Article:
There are distinct differences between your manufactured home and a site-built home. When you hire a contractor to work on your home, you want someone who knows manufactured homes, someone who knows where to buy or order the specialized parts for your home.
When possible, choose a contractor through personal recommendations. Get referrals from friends and neighbors. If you are selecting through ads, make sure the contractors you choose have manufactured home experience.
If it's a minor repair, you may be able to go directly to one contractor. If the work is substantial, seek bids from three contractors, and make sure that they all bid on the same plans and specifications.
Before you obtain the bids, interview each contractor. Here are some questions you might ask during the interview:
* Do you work full time or part time as a contractor?
* How long have you been a contractor?
* Is your contractor's license in good standing?
* How many projects like this have you completed?
* Will you give me the names and phone numbers of your last five clients? (Then call and check references: How satisfied were the clients with the contractor's work? Would they hire him again?)
* What kind of insurance do you carry? The contractor should have personal and property liability coverage and workers' compensation, all of which are required by law. Ask for copies of the policies for your files and verify that policies are current and enforced.
* Who will do the actual work?
* Will you provide me with a detailed written estimate of the project? The contractor should break out the materials and labor. This gives you the opportunity to check prices on materials for yourself. Tell the contractor he is not the only bidder. Keep in mind that the lowest bid is not always the best.
* What are your working hours? At what time will you begin and end your workday?
* How long will it take to complete my project? Ask how delays will be handled.
* How can I reach you? A professional will provide telephone, cell phone and pager numbers and the physical address of the business (not a post office box number).
* How do you expect to be paid? Don't pay in full in advance. Work out a payment schedule, with allocations to be paid as the contractor completes parts of the job. Don't make the final payment until the job is finished, and you have inspected the work thoroughly. If the project is small, pay the contractor only upon completion.
* Ask for a written contract. This doesn't mean something scribbled on a piece of notebook paper or the back of an envelope.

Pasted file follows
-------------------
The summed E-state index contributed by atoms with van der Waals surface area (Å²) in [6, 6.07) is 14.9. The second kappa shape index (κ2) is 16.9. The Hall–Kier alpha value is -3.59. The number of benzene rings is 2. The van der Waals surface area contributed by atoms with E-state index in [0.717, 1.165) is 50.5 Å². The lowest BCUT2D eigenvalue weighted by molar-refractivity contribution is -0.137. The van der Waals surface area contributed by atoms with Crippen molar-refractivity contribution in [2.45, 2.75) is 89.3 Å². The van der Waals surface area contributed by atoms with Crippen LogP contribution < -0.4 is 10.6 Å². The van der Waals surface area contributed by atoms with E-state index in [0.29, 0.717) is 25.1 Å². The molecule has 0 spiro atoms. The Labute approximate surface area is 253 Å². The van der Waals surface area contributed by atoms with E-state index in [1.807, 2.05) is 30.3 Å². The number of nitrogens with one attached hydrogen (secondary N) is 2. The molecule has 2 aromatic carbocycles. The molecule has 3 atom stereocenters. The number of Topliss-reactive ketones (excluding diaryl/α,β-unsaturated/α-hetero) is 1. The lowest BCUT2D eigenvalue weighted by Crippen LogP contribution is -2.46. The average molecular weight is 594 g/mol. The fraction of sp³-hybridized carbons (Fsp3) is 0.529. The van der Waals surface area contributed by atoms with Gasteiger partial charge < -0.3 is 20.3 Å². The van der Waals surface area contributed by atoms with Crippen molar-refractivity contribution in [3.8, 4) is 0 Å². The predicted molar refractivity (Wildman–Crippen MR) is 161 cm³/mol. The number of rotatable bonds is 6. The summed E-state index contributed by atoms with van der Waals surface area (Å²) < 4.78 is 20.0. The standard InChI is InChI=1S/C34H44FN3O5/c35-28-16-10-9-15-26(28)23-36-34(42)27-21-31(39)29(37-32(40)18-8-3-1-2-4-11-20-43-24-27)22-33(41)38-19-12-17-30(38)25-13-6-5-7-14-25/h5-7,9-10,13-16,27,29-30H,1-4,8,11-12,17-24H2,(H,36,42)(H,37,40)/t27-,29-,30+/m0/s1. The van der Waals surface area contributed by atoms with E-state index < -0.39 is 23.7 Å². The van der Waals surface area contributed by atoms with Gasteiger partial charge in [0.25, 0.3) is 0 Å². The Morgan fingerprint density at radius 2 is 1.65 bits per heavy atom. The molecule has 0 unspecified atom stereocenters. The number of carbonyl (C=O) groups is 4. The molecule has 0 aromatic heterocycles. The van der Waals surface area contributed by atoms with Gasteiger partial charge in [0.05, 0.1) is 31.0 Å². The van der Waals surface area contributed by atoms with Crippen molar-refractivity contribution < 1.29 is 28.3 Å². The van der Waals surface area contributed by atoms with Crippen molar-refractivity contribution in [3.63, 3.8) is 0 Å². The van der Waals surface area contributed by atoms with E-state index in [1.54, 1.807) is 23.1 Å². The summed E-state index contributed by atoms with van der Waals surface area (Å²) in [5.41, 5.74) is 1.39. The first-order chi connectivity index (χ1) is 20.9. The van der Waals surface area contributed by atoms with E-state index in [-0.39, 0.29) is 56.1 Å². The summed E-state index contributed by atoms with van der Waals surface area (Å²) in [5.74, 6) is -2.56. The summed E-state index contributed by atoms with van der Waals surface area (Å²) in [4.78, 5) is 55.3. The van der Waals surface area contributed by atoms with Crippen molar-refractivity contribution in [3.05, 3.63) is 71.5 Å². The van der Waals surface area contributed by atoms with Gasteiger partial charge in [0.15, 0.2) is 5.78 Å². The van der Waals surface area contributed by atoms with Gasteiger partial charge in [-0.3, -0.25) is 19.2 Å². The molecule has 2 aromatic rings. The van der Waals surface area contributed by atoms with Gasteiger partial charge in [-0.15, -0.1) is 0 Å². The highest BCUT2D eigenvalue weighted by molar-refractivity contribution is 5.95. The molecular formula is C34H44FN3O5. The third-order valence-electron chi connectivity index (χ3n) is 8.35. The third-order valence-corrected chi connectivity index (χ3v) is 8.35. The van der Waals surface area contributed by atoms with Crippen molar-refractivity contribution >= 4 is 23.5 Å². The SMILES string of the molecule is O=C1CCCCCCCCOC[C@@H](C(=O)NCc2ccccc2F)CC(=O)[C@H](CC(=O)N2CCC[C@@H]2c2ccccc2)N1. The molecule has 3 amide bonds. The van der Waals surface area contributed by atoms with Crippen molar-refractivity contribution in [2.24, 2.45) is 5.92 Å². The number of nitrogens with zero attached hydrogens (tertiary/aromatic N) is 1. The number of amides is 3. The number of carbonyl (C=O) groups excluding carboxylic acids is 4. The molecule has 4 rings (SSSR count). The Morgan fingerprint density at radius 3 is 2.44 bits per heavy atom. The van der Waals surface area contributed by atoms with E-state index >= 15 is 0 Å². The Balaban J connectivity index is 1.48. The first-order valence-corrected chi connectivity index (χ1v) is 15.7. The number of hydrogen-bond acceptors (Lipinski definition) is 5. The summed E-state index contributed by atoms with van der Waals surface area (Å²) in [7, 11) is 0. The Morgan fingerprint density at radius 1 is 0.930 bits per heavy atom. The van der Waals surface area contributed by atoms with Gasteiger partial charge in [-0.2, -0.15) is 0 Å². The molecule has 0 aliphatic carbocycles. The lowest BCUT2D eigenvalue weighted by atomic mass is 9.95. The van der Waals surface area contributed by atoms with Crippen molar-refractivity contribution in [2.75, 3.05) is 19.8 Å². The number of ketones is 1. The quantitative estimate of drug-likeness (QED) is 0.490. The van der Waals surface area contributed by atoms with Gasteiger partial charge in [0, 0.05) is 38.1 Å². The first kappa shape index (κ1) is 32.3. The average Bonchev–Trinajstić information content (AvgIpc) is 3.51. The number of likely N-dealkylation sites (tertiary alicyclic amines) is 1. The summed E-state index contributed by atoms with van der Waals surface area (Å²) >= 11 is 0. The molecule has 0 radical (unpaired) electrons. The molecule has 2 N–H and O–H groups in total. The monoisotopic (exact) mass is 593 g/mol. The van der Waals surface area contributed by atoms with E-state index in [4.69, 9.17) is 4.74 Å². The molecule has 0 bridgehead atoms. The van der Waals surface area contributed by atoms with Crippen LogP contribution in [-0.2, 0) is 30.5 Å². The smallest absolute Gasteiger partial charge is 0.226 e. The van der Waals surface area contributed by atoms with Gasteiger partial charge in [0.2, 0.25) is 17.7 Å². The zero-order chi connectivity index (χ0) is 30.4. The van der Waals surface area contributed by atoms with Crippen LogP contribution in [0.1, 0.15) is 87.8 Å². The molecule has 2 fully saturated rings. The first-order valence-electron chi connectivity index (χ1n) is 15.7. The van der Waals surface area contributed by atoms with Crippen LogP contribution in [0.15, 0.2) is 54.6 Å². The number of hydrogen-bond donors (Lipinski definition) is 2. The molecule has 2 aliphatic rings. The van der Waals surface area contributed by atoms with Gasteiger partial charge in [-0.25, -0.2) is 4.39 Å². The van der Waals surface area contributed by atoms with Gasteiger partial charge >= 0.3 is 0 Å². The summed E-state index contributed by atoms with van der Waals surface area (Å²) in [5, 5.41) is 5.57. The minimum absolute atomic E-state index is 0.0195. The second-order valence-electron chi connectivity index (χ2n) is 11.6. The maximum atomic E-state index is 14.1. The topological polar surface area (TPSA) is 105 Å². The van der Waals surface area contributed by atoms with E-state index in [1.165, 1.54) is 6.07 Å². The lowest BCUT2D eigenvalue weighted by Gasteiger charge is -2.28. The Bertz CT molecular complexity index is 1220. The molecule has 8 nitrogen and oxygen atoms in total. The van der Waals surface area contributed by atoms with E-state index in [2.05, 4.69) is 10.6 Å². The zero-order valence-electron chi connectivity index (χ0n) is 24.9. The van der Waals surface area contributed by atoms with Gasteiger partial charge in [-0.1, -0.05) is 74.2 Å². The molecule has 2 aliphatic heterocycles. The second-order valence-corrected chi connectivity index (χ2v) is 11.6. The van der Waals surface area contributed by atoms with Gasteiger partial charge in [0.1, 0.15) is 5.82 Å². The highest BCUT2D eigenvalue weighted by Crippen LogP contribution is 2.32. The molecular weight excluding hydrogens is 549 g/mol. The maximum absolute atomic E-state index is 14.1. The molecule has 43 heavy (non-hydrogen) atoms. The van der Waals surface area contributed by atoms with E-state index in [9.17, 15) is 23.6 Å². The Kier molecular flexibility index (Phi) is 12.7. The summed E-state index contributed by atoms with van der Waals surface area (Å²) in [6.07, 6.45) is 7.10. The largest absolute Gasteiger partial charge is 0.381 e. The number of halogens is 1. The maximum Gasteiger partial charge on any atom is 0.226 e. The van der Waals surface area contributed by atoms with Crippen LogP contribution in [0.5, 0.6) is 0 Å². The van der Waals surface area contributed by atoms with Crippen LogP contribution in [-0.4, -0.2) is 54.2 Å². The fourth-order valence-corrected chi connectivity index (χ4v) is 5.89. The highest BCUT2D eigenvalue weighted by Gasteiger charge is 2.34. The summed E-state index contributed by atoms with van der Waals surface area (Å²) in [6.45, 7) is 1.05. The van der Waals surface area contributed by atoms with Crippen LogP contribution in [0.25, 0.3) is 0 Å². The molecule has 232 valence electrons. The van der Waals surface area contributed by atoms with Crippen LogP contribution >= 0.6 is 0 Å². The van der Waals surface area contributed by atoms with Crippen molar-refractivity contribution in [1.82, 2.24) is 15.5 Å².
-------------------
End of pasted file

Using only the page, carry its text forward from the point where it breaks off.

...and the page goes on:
* Obtain in writing the warranty the contractor provides on the work.
* Ask for a firm starting and completion date.
You may look at this list and say you don't need to do all that; after all, the contractor was recommended by one of your neighbors. It is your money and your house, and if something goes wrong, your friendly neighbor is not going to make it right.
Here are a few red flags to watch out for when hiring a contractor.
* The lowest bid. If a contractor's bid is more than 20 percent below the other proposals, beware.
* No street address on the invoice or bid. Reputable contractors should be able to provide a complete address.
* No permit needed. Be suspicious of any contractor who insists that you don't need a building permit for your project. Be equally suspicious of someone who wants you to obtain the permit for him. You don't want to hire a contractor who is afraid to have his work inspected . . . or one who completes the job, only to have an inspector come along after the work is completed and require you to tear it all out for lack of a permit. It happens!
* "I don't take checks." Don't hire a contractor who works only for cash or who wants his payment up front.
* Doubts about insurance. Confirm that he has at least the minimum insurance, including workers' compensation, property damage and personal liability required by the state. If the contractor has no insurance, you could be liable if someone is injured on the job.
If you need to replace windows, enclose your screen room, expand your carport, replace an air conditioner, etc., you are going to spend a substantial amount of money. Don't be hasty and make quick judgments. Check it out and do it right; you will save yourself a lot of grief.
Send comments or questions to Len Bonifield at firstname.lastname@example.org or write him at 2914 Dollar Bonnet Lane, Lakeland, FL 33810. Please include your e-mail and mailing address. Because of the volume of mail, he can't respond personally to every query. Bonifield is a manufactured-home resident and a past HOA president and former officer of the FMO District 1 board of directors.